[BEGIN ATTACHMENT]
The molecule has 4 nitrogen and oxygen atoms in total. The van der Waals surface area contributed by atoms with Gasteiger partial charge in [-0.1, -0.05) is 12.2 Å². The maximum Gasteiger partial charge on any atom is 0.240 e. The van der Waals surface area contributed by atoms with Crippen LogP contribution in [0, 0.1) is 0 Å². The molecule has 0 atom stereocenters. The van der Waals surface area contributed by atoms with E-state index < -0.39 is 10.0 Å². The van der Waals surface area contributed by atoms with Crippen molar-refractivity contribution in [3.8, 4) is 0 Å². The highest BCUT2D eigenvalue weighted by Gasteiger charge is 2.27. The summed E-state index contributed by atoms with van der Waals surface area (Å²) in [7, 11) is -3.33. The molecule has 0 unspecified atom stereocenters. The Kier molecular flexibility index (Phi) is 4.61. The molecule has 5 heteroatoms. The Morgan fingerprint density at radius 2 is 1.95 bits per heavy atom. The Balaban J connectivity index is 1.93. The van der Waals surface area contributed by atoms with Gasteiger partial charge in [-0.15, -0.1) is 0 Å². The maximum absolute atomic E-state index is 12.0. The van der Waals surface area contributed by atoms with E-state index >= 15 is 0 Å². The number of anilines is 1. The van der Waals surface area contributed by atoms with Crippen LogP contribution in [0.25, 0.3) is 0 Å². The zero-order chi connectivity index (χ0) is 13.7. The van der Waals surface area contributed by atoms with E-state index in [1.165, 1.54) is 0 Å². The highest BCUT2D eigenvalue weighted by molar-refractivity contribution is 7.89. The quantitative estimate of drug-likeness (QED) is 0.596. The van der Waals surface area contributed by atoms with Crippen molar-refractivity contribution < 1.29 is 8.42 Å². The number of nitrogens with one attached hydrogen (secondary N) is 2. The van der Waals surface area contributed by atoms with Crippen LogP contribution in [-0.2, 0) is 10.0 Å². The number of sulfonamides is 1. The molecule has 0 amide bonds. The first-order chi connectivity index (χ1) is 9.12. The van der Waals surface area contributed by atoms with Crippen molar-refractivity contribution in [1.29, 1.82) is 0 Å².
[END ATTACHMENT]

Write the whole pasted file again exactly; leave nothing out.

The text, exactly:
The molecule has 4 nitrogen and oxygen atoms in total. The van der Waals surface area contributed by atoms with Gasteiger partial charge in [-0.1, -0.05) is 12.2 Å². The maximum Gasteiger partial charge on any atom is 0.240 e. The van der Waals surface area contributed by atoms with Crippen LogP contribution in [0, 0.1) is 0 Å². The molecule has 0 atom stereocenters. The van der Waals surface area contributed by atoms with E-state index < -0.39 is 10.0 Å². The van der Waals surface area contributed by atoms with Crippen molar-refractivity contribution in [3.8, 4) is 0 Å². The highest BCUT2D eigenvalue weighted by Gasteiger charge is 2.27. The summed E-state index contributed by atoms with van der Waals surface area (Å²) in [7, 11) is -3.33. The molecule has 0 unspecified atom stereocenters. The Kier molecular flexibility index (Phi) is 4.61. The molecule has 5 heteroatoms. The Morgan fingerprint density at radius 2 is 1.95 bits per heavy atom. The Balaban J connectivity index is 1.93. The van der Waals surface area contributed by atoms with Gasteiger partial charge in [-0.15, -0.1) is 0 Å². The maximum absolute atomic E-state index is 12.0. The van der Waals surface area contributed by atoms with E-state index >= 15 is 0 Å². The number of anilines is 1. The van der Waals surface area contributed by atoms with Crippen LogP contribution in [0.25, 0.3) is 0 Å². The zero-order chi connectivity index (χ0) is 13.7. The van der Waals surface area contributed by atoms with E-state index in [1.165, 1.54) is 0 Å². The highest BCUT2D eigenvalue weighted by molar-refractivity contribution is 7.89. The quantitative estimate of drug-likeness (QED) is 0.596. The van der Waals surface area contributed by atoms with Crippen molar-refractivity contribution < 1.29 is 8.42 Å². The number of nitrogens with one attached hydrogen (secondary N) is 2. The van der Waals surface area contributed by atoms with Crippen LogP contribution in [-0.2, 0) is 10.0 Å². The number of sulfonamides is 1. The molecule has 0 amide bonds. The first-order chi connectivity index (χ1) is 9.12. The van der Waals surface area contributed by atoms with Crippen molar-refractivity contribution in [1.29, 1.82) is 0 Å².